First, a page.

I think we’re somewhere around Pandemic level 3. I say level 3 because of the following:

·         There is a cause for concern. We are no longer at containment. We are at leveling the curve for emergency care and working to mitigate the spread as much as possible. The breakdown of hospital resources (ventilators) in Italy is an example of why we need to flatten the curve.

·         There is some mild panic. It’s still thoughtful and rational. It’s “I need hand sanitizer and TP.” There is no real threat of looting. It’s not a real panic. Real panic is where you will accidently drown another person trying to find the surface of the water. It’s where you will leave behind loved ones in the face of danger because you are no longer thinking. It’s where fight or flight has taken over and where people refuse to open doors to neighbors out of fear.

·         Long asymptomatic infectious period. A person can be infected with COVID-19 for as many as 14 days without showing any symptoms while being contagious. The R0 (R-naught), the estimated number of individuals that each infected person will transmit to, for the COVID-19 is currently between 2 and 3.

·         Specific vulnerable population. In Contagion and The Stand, anyone and everyone could get the virus and all ages would get sick and die. Whereas COVID-19 is specifically lethal to elderly and autoimmune compromised populations. I’ve read a lot of data out there that say up to  40-70% of the world’s population will catch COVID-19, but only have comparatively mild symptoms. Obviously, more than just the elderly and autoimmune compromised can get sick and die.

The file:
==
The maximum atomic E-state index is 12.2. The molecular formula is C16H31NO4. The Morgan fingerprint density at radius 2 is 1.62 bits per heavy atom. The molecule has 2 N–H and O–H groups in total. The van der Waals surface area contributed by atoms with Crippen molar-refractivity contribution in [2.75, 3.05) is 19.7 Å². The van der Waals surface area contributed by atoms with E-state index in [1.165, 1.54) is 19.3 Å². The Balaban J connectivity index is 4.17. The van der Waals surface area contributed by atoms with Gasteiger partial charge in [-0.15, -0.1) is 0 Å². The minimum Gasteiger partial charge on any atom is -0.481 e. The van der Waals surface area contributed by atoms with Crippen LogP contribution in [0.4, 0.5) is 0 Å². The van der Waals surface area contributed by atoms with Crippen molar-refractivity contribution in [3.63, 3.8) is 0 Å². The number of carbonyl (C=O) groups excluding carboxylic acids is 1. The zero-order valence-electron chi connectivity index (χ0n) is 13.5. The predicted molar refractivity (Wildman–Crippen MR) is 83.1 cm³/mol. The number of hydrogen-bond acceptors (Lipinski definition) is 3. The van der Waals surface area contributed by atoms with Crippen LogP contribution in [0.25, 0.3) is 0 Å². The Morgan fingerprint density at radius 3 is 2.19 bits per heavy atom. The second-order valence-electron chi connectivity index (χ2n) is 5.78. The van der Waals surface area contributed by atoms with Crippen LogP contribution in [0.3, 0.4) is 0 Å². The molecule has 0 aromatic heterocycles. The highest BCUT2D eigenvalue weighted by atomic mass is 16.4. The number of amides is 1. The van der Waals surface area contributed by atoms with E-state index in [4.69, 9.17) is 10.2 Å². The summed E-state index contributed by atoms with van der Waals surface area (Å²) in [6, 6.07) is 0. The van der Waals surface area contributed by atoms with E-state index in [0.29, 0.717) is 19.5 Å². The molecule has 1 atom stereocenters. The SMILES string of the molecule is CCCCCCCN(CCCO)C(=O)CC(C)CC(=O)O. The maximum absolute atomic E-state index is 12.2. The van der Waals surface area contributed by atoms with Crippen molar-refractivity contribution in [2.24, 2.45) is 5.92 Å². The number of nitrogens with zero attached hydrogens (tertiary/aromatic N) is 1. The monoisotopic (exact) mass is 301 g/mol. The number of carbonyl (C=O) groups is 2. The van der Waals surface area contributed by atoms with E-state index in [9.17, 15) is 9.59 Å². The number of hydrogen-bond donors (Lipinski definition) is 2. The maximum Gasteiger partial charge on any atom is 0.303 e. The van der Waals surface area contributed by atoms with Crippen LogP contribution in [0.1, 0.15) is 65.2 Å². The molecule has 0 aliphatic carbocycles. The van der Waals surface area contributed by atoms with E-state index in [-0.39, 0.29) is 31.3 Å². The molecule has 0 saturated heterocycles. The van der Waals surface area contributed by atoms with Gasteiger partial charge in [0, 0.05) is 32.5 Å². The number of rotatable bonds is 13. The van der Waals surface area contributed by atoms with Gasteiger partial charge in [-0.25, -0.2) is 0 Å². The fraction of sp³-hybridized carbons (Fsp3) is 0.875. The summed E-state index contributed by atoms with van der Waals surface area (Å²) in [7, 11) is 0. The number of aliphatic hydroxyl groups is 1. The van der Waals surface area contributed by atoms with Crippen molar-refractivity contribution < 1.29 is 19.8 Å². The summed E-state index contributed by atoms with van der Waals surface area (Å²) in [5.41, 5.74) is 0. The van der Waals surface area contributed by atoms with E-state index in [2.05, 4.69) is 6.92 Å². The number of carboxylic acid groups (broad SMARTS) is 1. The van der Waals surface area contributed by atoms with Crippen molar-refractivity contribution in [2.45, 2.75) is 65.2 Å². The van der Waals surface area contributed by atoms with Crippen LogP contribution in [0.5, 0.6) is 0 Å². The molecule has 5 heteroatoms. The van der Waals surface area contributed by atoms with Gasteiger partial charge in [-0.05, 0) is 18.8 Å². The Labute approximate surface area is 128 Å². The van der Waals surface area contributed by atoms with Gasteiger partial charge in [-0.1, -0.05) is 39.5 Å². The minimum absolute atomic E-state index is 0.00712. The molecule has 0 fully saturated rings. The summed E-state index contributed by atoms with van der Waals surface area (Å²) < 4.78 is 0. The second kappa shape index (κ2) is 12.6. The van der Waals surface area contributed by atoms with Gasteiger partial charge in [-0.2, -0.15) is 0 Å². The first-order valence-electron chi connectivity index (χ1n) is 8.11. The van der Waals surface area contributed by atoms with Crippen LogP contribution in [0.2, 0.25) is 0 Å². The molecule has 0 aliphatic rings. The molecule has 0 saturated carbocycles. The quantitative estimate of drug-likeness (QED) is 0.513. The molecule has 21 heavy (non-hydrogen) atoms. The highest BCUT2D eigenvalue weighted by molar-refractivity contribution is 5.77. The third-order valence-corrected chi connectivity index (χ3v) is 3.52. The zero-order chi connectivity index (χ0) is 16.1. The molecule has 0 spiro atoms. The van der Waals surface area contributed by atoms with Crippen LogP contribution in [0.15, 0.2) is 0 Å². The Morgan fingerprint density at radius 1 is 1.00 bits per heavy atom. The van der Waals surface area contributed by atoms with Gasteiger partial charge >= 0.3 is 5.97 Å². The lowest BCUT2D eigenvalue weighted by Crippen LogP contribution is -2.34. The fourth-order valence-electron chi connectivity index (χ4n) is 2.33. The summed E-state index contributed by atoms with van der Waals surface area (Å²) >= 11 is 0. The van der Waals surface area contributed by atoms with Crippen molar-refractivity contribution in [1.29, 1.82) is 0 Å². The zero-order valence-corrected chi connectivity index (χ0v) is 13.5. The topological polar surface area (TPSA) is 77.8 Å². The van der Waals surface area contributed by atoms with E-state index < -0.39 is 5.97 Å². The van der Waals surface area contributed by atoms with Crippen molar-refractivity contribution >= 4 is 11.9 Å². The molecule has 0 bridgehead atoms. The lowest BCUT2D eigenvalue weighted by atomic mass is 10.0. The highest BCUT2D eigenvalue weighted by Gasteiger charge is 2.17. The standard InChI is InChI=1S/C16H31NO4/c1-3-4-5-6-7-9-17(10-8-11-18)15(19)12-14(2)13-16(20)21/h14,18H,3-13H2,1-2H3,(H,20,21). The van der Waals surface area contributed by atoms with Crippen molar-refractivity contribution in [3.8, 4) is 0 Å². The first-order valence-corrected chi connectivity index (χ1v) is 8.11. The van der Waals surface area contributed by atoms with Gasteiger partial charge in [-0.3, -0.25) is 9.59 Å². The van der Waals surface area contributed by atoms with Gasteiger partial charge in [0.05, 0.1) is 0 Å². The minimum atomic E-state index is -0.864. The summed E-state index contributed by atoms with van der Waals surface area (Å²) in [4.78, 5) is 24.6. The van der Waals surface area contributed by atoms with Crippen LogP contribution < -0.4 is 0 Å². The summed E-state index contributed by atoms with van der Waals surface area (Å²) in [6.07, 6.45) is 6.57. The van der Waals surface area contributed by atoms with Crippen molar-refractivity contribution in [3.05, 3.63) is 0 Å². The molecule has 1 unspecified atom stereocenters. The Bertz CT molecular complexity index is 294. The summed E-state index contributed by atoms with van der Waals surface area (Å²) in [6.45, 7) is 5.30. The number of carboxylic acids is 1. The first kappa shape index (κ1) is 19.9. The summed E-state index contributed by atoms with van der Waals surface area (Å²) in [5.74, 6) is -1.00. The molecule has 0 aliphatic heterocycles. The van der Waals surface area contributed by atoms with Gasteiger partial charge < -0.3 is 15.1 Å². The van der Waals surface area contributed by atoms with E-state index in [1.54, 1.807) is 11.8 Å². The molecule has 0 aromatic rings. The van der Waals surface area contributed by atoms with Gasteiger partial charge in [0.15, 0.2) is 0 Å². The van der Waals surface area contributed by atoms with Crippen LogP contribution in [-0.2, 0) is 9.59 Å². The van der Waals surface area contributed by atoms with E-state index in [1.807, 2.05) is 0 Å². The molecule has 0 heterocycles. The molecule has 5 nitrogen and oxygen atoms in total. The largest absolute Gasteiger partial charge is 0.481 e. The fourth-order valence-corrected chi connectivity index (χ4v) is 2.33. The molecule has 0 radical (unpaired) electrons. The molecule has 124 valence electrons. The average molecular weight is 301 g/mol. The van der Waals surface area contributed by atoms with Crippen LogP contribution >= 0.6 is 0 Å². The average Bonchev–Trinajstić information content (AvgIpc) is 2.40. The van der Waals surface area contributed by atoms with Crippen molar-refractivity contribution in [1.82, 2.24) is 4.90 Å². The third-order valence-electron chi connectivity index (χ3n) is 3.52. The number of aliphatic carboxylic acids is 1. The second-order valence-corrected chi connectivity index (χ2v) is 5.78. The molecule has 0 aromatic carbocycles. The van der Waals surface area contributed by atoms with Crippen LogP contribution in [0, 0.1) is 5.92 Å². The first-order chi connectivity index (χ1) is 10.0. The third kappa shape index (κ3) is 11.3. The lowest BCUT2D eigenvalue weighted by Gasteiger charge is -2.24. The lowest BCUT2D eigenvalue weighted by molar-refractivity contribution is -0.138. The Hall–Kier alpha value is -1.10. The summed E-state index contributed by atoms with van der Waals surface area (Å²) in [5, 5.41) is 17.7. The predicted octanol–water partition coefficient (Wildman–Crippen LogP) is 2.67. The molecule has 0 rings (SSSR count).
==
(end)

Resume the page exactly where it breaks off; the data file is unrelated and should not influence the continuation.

·         There is no vaccine. Yet. We don’t try to contain the flu during flu season. That’s because we have a vaccine. COVID-19 does not yet have a vaccine. That’s one of the reasons it is so dangerous.

·         There’s a lot more data out there. This is not an exhaustive list. It’s some of the reasons for my thought process and estimate of the danger. Don't forget to do your own research.

 

In the Seattle area, many companies (mostly tech companies) have cancelled all non-essential travel. Also, those who can work at home have been sent home until the last week of March (at the earliest). Many of those companies have put support staff on “holiday hours” but are still paying full-time wages. Some are not, and that will lead to future problems.

As an author of dark speculative fiction, and a former military brat who lived in Europe during the Cold War, I watch this all with a wary eye. Every person of my local social writing group, Wit’n’Word, has a spouse who has been sent to work from home. Including me. This isn’t too bad. The Husband understands I need quiet and long periods of time to write. On the other hand, this entire week he has early morning conference calls with the people he was supposed to meet in Boston.